Plastic pollution in the ocean was documented by researchers as far back as 1970. For everyone else, 2017 was probably the year when their eyes were seriously opened. Images of the plastic problem  on beaches in all corners of the world are just the tip of the “disaster iceberg.” What we cannot see far out in the ocean, the plastic gyres, where currents swirl plastic into massive islands of waste, and the microplastics continue to expand. Groups like 5Gyres.org are providing hope and research in that area.

The problem seems beyond manageable, but our awareness of solution-opportunities is a huge step in the right direction no matter where we live or work. The following is from an article by Nina Jensen, Chief Executive Officer, X Four-10 / REV, – published March 2, 2018. We are inspired by her insight and expertise.

Eight essential steps we can take

1. We must reduce our plastic dependency

We use an incredible quantity of single-use plastic items, such as straws, plastic bags, packaging, plastic cups, plates and cutlery. We must put an end to it. An increasing number of countries have now imposed a ban on disposable plastics and plastic bags, or established concrete targets for reducing plastic consumption and waste. This effort must be scaled up, so that global plastic consumption goes down. You can do your part by refusing to use these products.

2. Increased producer responsibility

Over the past 50 years, world plastic production has doubled, and leading plastic manufacturers are planning to increase production by almost a third over the next five years. In 1974, the average per capita plastic consumption was 2kg. Today, this has increased to 43kg! This is taking the world in the wrong direction. Instead, alternatives to non-degradable plastics must be developed, and the industries responsible for the major plastic wastes must be targeted with specific industry agreements and producer liability arrangements, with requirements for handling, collection and reuse of waste and broken plastic equipment.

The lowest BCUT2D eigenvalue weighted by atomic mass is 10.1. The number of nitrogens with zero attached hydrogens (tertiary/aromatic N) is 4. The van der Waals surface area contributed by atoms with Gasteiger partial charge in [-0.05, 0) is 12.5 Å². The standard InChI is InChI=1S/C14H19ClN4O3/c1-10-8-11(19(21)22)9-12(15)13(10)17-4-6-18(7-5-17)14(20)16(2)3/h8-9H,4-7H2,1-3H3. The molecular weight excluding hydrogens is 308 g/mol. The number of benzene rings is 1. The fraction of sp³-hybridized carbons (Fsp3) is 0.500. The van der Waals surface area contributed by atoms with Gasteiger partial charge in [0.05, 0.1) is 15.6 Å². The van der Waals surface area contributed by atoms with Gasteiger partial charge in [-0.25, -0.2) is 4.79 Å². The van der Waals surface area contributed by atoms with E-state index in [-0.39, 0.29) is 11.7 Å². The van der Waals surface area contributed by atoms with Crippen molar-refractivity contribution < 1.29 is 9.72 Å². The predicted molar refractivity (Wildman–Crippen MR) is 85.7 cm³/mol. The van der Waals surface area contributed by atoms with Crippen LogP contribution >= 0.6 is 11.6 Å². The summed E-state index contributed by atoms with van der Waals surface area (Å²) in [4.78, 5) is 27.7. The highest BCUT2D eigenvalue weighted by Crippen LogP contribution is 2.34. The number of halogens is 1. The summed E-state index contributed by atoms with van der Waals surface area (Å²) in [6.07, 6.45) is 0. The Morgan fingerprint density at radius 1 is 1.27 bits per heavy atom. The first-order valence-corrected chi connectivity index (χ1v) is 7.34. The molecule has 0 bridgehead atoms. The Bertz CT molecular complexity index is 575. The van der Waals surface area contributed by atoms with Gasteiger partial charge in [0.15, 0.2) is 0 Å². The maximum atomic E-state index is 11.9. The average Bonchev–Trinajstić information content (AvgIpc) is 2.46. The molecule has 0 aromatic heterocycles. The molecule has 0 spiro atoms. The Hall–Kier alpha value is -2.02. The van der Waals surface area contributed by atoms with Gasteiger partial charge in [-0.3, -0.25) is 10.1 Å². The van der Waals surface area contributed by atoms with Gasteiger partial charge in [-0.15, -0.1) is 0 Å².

A member of Algeria's Under the Sea diving club collects plastic bottles.

A member of Algeria’s Under the Sea diving club collects plastic bottles. Image: Reuters/Zohra Bensemra

3. Increase fees and taxes on polluting plastics

Most of the plastics used today are produced from oil, and are a source of both climate emissions and pollution. As an example, in Norway only 0.5 percent of the plastic is renewable. Despite that, fossil plastic is still cheaper to make and buy than the renewable. Governments need to investigate implementing a tax or fee on polluting plastics. The fees must be changed so that recycled plastic becomes cheaper than fossil.

4. Increased waste management where the problem is greatest